Apple : the not “too sexy” technology developments

Recent ads have presented an apparent price difference between Apple and PC laptops. Phrases like “too sexy” or “too cool” are used with inference that this is an appropriate assessment of Apple offerings. There is no denying the effort Apple puts into design.

However, only considering design when comparing prices, as if the innards simply fit on a checklist, does not give due respect to Apple’s engineering. Apple has both historically advanced and continues to advance hardware engineering along with its more obvious efforts in design.

Apple has, in fact, set trends in hardware over the years that other manufacturers later followed. Trends that were made possible through technology innovation. Whether it be the adoption of CD-ROM drives in the early 90’s, dropping the floppy and moving to USB in first generation iMacs, or advancing heat management knowledge with the G4 Cube, Apple has a record of breaking new ground. Moving forward to the winter release of the 17” MacBook Pros, Apple introduced a non-replaceable battery with an advertised battery life of 1000 charging cycles or approximately 5 years. In describing the battery on their website Apple mentions a feature they refer to as adaptive charging, where the charging current is varied with consideration of the instant condition of the battery cells.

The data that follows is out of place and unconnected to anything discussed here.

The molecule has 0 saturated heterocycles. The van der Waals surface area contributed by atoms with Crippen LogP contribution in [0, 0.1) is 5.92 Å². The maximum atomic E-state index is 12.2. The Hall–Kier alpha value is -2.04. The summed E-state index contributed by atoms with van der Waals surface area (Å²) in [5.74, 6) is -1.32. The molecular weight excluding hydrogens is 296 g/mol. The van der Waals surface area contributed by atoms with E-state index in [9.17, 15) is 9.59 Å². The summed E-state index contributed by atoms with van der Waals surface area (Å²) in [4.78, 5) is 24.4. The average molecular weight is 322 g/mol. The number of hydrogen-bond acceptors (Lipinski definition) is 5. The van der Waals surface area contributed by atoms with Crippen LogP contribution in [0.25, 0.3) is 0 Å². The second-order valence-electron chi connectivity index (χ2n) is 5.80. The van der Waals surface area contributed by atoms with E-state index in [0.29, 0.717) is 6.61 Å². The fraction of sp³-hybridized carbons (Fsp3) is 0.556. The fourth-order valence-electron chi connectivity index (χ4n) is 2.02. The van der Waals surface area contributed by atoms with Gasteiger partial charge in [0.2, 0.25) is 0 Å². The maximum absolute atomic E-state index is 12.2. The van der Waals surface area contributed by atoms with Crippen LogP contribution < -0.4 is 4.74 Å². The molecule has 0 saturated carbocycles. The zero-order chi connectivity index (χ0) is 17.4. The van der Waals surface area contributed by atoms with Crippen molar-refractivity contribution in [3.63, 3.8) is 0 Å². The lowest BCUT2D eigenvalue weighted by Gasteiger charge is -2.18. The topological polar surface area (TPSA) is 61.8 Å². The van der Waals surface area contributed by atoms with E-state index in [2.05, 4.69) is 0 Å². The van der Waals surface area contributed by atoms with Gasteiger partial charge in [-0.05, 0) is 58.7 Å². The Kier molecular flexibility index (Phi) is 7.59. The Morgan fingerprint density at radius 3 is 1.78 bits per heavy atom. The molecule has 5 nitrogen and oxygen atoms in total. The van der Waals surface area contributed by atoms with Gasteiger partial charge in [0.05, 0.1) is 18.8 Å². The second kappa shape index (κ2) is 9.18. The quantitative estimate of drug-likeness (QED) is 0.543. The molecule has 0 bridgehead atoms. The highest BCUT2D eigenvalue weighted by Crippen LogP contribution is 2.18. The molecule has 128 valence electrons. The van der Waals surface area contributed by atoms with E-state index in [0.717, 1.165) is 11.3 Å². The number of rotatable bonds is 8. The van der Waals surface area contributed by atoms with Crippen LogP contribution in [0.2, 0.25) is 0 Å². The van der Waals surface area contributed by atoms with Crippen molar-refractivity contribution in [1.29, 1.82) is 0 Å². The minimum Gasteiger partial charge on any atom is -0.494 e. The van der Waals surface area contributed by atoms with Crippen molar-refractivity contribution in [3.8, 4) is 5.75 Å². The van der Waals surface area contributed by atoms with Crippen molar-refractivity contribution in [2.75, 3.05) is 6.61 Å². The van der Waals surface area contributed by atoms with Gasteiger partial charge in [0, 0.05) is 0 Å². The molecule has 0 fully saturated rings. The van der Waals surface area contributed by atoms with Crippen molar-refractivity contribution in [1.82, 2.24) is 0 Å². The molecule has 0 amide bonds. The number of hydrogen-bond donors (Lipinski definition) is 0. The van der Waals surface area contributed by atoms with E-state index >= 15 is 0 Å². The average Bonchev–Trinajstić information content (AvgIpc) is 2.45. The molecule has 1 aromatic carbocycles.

Going back a bit in issued US patents assigned to Apple one finds 5,998,972 which is entitled “A Method and Apparatus for Rapidly Charging a Portable Computing Device”. While the title suggests this patent is directed to methods for rapid charging, reviewing the specification (column 6, in particular) suggests the methods are very similar to those alluded to above. Namely, charging current is varied during a charging cycle based on the instant conditions of the battery. This is illustrated in Fig. 4 where an ideal charge curve 402, a traditional charge I-V curve 404 and I-V curve 406, the curve according to an embodiment of the invention, are presented. As is apparent from curve 406 the current is varied over the charge cycle.


In the end Apple has been researching methods around battery charging for some time, likely implementing the assembled knowledge into the new 17” MacBook Pro battery. It is quite possible that we are witnessing a shift in the laptop battery paradigm, even if it is not all that sexy.